Our member-only guide to the inspirational work of poet and punk trailblazer, Patti Smith
Patti Smith: godmother of punk, gifted poet and an avid fan of British detective series. Born Patricia Lee Smith in 1946 in Chicago, Smith moved to New York in 1967 where she quickly inserted herself into the city’s thriving bohemian arts scenes.
Patti Smith’s start in music began with her sense of herself as a poet and writer; her first album Horses is notable for its raw lyricality. With Smith’s snarling vocals and the whirling near-improvised instrumentals, it pioneered a heart-on-sleeve punk style that would become Smith’s calling card. It now stands out as a seminal album of the era.
She went on to release Radio Ethiopia the following year – a harsher album still laden with Patti’s sense of punk elegy – and Easter in 1978, which featured her most commercially successful track ‘Because The Night’, co-written by Bruce Springsteen. Outside of its commercial success, Easter is brimming with the anger and energy of a more overt social commentary, and it sees Patti turning her punk confessional style on the powers that be.
Patti was absent from the music scene for much of the 1980s; she met her husband Fred ‘Sonic’ Smith of MC5, and left New York for Michigan to raise a family. She returned briefly in 1988 with Dream Of Life, an instrumentally softer album that succumbed to the slightly naffer musical techniques of the ’80s. In spite of that, it’s still a beautifully lyrical album, mixing both her personal life and political beliefs as inspirations; it features ‘People Have The Power’, which went on to be a staple of Smith’s live sets, and ‘The Jackson Song’, written for her young son.
In the mid-’90s, after the deaths of both her husband and brother in quick succession, Smith moved back to New York and released three albums — Gone Again, Peace & Noise and Gung Ho — in four years. All three are tinged with the effects that these personal tragedies had on her and are markedly darker than her earlier work.
Patti’s 2007 album Twelve is the covers album that no one asked for, but strangely enough it works supremely well. She puts her downtempo, desperate, growling spin on tracks as diverse as ‘Boy In The Bubble’, ‘Smells Like Teen Spirit’ and ‘Pastime Paradise’, reminding anyone who’d forgotten exactly why she’s the godmother of punk.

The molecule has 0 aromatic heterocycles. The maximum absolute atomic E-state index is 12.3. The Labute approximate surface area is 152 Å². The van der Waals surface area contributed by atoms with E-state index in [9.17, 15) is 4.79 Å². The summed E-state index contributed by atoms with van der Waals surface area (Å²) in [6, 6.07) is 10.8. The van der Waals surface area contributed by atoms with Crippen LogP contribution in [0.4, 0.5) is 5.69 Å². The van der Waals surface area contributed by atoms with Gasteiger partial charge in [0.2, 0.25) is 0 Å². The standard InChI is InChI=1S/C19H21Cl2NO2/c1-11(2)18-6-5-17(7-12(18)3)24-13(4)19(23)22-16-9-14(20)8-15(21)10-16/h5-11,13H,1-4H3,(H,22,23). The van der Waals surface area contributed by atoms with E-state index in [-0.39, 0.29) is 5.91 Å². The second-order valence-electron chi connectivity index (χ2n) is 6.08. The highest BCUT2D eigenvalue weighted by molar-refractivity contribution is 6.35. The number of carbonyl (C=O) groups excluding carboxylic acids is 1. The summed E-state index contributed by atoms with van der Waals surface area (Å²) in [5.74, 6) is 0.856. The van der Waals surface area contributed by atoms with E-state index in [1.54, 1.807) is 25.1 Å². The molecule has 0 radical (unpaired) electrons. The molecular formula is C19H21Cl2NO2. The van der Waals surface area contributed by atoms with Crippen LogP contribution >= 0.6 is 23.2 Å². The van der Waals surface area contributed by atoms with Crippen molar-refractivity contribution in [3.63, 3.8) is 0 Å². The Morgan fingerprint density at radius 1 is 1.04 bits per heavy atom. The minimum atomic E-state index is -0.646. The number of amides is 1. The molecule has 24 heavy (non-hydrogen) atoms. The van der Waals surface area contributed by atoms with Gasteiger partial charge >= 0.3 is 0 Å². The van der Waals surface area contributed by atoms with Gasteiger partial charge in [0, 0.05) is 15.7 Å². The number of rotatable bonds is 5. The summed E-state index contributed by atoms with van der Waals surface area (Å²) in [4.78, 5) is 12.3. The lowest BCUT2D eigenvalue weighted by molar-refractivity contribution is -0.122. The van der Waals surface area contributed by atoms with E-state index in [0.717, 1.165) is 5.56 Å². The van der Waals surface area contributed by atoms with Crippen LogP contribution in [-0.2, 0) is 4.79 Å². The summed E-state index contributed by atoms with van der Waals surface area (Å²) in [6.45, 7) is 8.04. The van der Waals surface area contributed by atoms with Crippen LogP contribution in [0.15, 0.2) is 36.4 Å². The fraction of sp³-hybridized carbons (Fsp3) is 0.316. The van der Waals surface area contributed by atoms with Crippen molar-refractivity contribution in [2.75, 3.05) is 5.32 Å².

As well as being a musical figure and icon for many, Patti Smith’s way into music was through her words. Her 2010 memoir Just Kids told her story through the lens of her relationship with artist Robert Mapplethorpe and won widespread critical acclaim for her poetic prose. Her two following books, M Train and Year of the Monkey, are more contemporary, fragmented accounts of Patti’s life and travels while on tour over the past few years.
More recently, Patti released 2012’s Banga, her first original release since 2004, that showed she’d lost none of her attitude or spirituality and her refusal to compromise on either. She’s also been collaborating with Soundwalk Collective, a group who, since their inception in 2000, have been experimenting with reaching a divine state, forgetting themselves entirely through improvisation. Over three albums – The Peyote Dance, Mummer Love and 2020’s Peradam – Smith’s spoken word alternates between biting and soothing, coaxing the listener into a meditative reverie that, if it doesn’t bring you closer to your god, will bring you closer to her.
Now well into her 70s, Patti Smith is still performing, writing, giving lectures, playing gigs, making music, signing books. She has a ceaseless energy for life and art in all its forms that has allowed her to have a lengthy career while always remaining true to her own sense of things. This short playlist is only a glimpse into her wonderful world – I implore you to dive into her back catalogue head-first after listening.